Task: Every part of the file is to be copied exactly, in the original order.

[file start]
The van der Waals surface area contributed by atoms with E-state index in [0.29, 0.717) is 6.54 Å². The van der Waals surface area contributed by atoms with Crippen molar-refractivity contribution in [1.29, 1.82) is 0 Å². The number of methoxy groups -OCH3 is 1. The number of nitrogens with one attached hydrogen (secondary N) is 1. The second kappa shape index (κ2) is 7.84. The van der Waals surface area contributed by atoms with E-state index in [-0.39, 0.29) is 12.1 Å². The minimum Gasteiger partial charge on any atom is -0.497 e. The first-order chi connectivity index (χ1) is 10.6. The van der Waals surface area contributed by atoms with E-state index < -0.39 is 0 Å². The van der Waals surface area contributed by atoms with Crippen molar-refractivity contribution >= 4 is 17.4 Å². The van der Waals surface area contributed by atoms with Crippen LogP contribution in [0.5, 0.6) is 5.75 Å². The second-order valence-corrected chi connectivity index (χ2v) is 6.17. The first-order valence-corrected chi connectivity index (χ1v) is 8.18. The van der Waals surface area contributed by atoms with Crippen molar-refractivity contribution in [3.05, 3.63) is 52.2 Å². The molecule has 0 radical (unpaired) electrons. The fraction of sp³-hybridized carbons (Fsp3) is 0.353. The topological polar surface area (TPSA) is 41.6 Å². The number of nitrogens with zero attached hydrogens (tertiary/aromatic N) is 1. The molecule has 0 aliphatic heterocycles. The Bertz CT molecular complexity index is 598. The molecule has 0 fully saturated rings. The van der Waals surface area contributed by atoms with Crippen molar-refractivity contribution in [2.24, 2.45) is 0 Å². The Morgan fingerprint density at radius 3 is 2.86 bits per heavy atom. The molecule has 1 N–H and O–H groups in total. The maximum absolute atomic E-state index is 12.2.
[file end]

The van der Waals surface area contributed by atoms with E-state index in [0.29, 0.717) is 6.54 Å². The van der Waals surface area contributed by atoms with Crippen molar-refractivity contribution in [1.29, 1.82) is 0 Å². The number of methoxy groups -OCH3 is 1. The number of nitrogens with one attached hydrogen (secondary N) is 1. The second kappa shape index (κ2) is 7.84. The van der Waals surface area contributed by atoms with E-state index in [-0.39, 0.29) is 12.1 Å². The minimum Gasteiger partial charge on any atom is -0.497 e. The first-order chi connectivity index (χ1) is 10.6. The van der Waals surface area contributed by atoms with E-state index < -0.39 is 0 Å². The van der Waals surface area contributed by atoms with Crippen molar-refractivity contribution >= 4 is 17.4 Å². The van der Waals surface area contributed by atoms with Crippen LogP contribution in [0.5, 0.6) is 5.75 Å². The second-order valence-corrected chi connectivity index (χ2v) is 6.17. The first-order valence-corrected chi connectivity index (χ1v) is 8.18. The van der Waals surface area contributed by atoms with Crippen molar-refractivity contribution in [3.05, 3.63) is 52.2 Å². The molecule has 0 radical (unpaired) electrons. The fraction of sp³-hybridized carbons (Fsp3) is 0.353. The topological polar surface area (TPSA) is 41.6 Å². The number of nitrogens with zero attached hydrogens (tertiary/aromatic N) is 1. The molecule has 0 aliphatic heterocycles. The Bertz CT molecular complexity index is 598. The molecule has 0 fully saturated rings. The van der Waals surface area contributed by atoms with Crippen molar-refractivity contribution in [2.24, 2.45) is 0 Å². The Morgan fingerprint density at radius 3 is 2.86 bits per heavy atom. The molecule has 1 N–H and O–H groups in total. The maximum absolute atomic E-state index is 12.2.